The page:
García del Blanco, during the interview.Delmi Alvarez

Q. 2024 is a super election year, with almost half of the planet called to the polls. And AI is singled out as one of the elements of risk in the face of disinformation and the manipulation of public opinion. Are we late with this law which will not be fully applied until the end of 2026?

A. Law, by system, normally comes after reality exists. This is not always the case, there are times when it goes forward and, in this sense, creates social and physical realities on its own, as happened in Spain with the law on same-sex marriage, but in general it is always late. In technology that evolves so quickly, it’s almost inevitable that we’ll fall behind trying to fill the gaps that are created along the way. But here, this is not going to happen to us as with the phenomenon of dot com or that of the large content generation platforms, which were practically without any type of control, without any type of demand, paying no euros in taxes and earning enormous sums without having a minimum level of demand. This won’t happen to us again.

Pretending that they self-regulate is a bit naive and produces huge imbalances

Q. Have we learned anything then?

A. I would say yes, I would say that the world is also aware that we need standards. Far from creating imbalances because a certain region chooses not to regulate, I believe that the reality of international politics at the moment indicates that we will very soon have regulations very similar to those in Europe and, above all, a international framework of minimum standards. requirements very similar to those of Europe and the values ​​that we try to protect here.

Q. The New York Times sued OpenAI and Microsoft over copyright issues, one of the keys to European law. Do you feel ratified?

A. In the United States or the United Kingdom, intellectual property law is less protective, leaving more to the discretion of the courts. What we wanted precisely was to give the rights holders, who are essentially those who generate wealth, who are those who generate creation, the possibility of knowing with certainty if their content has been used without authorization and that is what the law provides. In this sense, it is a pioneer and will probably avoid many disputes in the future or greatly facilitate the work of the courts themselves by identifying exactly what content has been infringed.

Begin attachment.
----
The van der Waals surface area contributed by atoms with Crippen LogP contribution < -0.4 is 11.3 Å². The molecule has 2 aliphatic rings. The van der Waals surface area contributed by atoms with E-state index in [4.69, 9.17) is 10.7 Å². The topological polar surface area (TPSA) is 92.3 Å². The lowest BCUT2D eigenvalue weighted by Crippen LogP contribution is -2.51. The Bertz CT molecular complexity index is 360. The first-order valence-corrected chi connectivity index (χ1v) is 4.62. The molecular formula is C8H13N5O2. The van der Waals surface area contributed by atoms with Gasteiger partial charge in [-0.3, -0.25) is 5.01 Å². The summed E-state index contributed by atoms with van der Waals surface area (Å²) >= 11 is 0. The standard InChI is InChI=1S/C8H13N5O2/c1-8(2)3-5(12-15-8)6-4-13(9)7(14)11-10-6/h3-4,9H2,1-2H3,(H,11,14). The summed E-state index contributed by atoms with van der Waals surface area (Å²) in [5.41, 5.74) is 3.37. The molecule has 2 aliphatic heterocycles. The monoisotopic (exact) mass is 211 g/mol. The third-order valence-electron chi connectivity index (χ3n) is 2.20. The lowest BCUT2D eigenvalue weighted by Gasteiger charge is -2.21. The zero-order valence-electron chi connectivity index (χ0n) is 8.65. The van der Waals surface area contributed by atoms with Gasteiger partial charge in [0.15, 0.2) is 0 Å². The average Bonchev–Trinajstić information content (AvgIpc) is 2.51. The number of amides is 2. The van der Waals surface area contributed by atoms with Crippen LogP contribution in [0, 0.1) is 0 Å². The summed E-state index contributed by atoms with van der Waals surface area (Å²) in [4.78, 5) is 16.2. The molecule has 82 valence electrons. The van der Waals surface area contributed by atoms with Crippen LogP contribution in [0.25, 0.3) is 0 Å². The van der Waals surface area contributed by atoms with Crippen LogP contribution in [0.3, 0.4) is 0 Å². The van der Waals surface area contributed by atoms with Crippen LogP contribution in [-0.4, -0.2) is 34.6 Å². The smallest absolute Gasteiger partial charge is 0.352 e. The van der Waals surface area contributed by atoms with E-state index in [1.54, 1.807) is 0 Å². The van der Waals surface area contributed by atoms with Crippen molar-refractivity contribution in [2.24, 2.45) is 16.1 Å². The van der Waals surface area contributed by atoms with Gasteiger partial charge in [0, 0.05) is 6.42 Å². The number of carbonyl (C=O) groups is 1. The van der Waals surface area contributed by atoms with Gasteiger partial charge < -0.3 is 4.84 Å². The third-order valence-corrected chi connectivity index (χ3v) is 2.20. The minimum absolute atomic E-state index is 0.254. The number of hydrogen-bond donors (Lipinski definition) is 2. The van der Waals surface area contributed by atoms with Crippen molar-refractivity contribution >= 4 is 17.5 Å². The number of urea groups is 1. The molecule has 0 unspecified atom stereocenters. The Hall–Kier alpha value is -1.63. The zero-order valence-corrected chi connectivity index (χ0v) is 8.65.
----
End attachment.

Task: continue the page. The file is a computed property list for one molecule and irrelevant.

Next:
Q. Pessimists say that with so much regulation, Europe could lose the AI ​​race to the United States or China.

A. If state intervention or regulation had a decisive element in terms of technological development, then in China we would not have artificial intelligence, and it happens that they are investing at the moment and developing models between 15 and 20 times more than what the European company does. Second, we are far behind the United States and China, and other countries, but basically behind the United States and China, without there being any law; That is to say, it does not seem to have been the decisive element in being able to perceive whether there is technological development or not. I believe that it fundamentally depends on our ability to provide the necessary resources to be able to develop our own models, and on our ability as well, and this is also a message addressed to the Member States, to collaborate, to cooperate, because we have not not the necessary muscle, individually, to be able to compete abroad. And in the meantime, we will have a regulatory system that will protect our own principles, our own rights and, at the same time, shape the market more according to our own interests.